During my first two weekends in Guatemala, I hiked two volcanoes. The first one, Volcán de Pacaya, last erupted in 2014, which meant that unfortunately we could not hike to the peak because the top is still too hot for human activity. (How cool is that though!) However, we did find some lava vents and a few spots with heat still emanating from piles of rocks. We even got to see the newest lava formations on the part we hiked, like in the picture below. The darker formations are from the most recent explosion.
The view that morning was shrouded in clouds, so we didn’t get any good views of the surrounding volcanoes in the area. However! There were some really cute animals that accompanied us on our journey, like this horse.
In my second weekend, I decided to take on the task of hiking Volcán de Acatenango, a dormant volcano whose last eruption was in 1972, at an elevation of 13,000 ft. One of the best parts about hiking Acatenango is its proximity to Volcán de Fuego, which is right next door and has been actively erupting since 2012. One night in Antigua, I saw the red lava of Fuego erupting in the clear, black sky from the terrace outside my house. I wanted to see the eruption up close, so I decided to camp on Acatenango overnight in the hopes that I would get a good view. This meant that I was about to hike not only at the highest elevation I had ever been to, but that I also had to hike it with my clothes, 5 liters of water, my food, and all of our camping gear. What an undertaking. I convinced one of my friends from Antigua to accompany me, and we joined a bigger group of folks that all trekked and camped up on the volcano together.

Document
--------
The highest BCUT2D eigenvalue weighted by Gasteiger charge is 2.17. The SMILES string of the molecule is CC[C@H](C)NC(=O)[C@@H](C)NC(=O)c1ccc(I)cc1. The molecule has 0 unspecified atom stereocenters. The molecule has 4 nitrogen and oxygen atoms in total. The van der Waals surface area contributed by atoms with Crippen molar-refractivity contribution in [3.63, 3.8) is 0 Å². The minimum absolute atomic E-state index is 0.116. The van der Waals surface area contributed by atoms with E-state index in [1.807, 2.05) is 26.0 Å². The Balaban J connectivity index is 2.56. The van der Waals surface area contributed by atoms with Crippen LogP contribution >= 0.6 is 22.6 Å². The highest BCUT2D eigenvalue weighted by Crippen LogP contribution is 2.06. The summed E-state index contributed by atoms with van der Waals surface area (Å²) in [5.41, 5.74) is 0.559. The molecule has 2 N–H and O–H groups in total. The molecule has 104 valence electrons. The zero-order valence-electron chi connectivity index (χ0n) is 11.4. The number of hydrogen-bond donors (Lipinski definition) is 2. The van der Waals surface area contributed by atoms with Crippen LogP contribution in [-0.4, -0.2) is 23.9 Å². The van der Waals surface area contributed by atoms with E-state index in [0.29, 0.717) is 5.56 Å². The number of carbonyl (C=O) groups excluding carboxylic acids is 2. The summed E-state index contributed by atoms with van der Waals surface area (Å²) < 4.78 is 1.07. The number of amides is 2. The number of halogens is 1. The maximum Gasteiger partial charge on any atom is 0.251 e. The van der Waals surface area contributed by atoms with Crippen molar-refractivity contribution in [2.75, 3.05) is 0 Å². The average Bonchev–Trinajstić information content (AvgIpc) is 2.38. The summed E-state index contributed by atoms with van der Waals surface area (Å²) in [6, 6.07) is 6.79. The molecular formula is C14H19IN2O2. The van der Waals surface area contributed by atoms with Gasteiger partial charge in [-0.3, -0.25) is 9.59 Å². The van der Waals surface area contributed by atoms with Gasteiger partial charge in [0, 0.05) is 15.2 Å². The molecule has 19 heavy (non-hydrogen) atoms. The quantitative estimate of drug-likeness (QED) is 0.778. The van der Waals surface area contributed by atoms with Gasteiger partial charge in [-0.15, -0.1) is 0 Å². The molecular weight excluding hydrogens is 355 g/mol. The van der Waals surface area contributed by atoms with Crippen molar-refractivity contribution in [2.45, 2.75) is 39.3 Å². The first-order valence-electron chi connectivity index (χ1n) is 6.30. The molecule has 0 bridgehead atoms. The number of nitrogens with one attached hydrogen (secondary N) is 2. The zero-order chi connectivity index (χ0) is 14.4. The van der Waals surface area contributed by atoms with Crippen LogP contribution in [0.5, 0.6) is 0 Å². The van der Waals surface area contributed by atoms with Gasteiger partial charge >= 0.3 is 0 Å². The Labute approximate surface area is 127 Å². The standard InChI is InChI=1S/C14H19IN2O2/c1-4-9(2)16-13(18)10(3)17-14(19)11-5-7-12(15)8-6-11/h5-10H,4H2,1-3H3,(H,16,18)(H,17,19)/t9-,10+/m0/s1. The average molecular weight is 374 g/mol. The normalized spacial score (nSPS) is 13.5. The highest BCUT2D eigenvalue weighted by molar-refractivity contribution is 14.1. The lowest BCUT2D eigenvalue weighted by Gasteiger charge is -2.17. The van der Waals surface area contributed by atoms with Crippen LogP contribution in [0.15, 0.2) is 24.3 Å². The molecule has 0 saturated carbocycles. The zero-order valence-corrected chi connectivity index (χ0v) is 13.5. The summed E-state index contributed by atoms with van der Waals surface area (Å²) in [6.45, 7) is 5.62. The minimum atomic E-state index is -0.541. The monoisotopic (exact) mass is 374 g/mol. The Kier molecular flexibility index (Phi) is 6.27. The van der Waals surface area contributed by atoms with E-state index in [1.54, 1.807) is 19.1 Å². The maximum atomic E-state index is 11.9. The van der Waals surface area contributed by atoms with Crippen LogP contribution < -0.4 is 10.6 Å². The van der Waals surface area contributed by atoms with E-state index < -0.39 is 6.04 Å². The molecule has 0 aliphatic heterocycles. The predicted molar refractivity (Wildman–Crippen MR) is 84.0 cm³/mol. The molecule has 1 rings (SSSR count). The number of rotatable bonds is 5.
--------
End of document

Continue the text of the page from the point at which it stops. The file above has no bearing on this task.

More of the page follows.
I can definitely say that I have never done anything so physically strenuous in my life. Holy fuck. That shit was hard. It was steep. It was hot. My pack was heavy. On the first day we hiked about 5 hours up to the camp, where I shared a tent with 4 others. As soon as we finished setting it up I passed out for a couple hours from exhaustion and a pounding headache. When I woke up, I joined the others sitting around the campfire, to eat some soup, drink hot cocoa, listen to music, and relax before our 4 am start the next morning to hike up to the summit.
At the camp, we got an amazing view of Volcán de Fuego and the valley below. We did not, unfortunately, see Fuego erupt but we did see it smoke a whole bunch while the sun was setting! (Still pretty cool.)
The next morning at 4 am, our guides woke us up to begin our ascent to the top, in the dark. Damn, if I told you that the incline was steep, it still wouldn’t be descriptive enough. It was really fucking steep. At points it was difficult to even find stable ground to place your feet because most of the trail to the top was covered in sand and loose rock. Imagine hiking at an impossible incline while your feet sink into the earth several inches with each step. It felt unreal, impossible. And yet I did it, somehow. And I saw the sun rise over the trees and clouds and over the surrounding volcanoes and above the valley below. And holy wow did I feel so lucky.
And at the top, at more than 13,000 ft of elevation, hanging out above the clouds, standing taller than any of the other surrounding volcanoes, I felt like I was literally on top of the world. The hike from hell was totally worth it.
I would do it again. Maybe a different volcano though…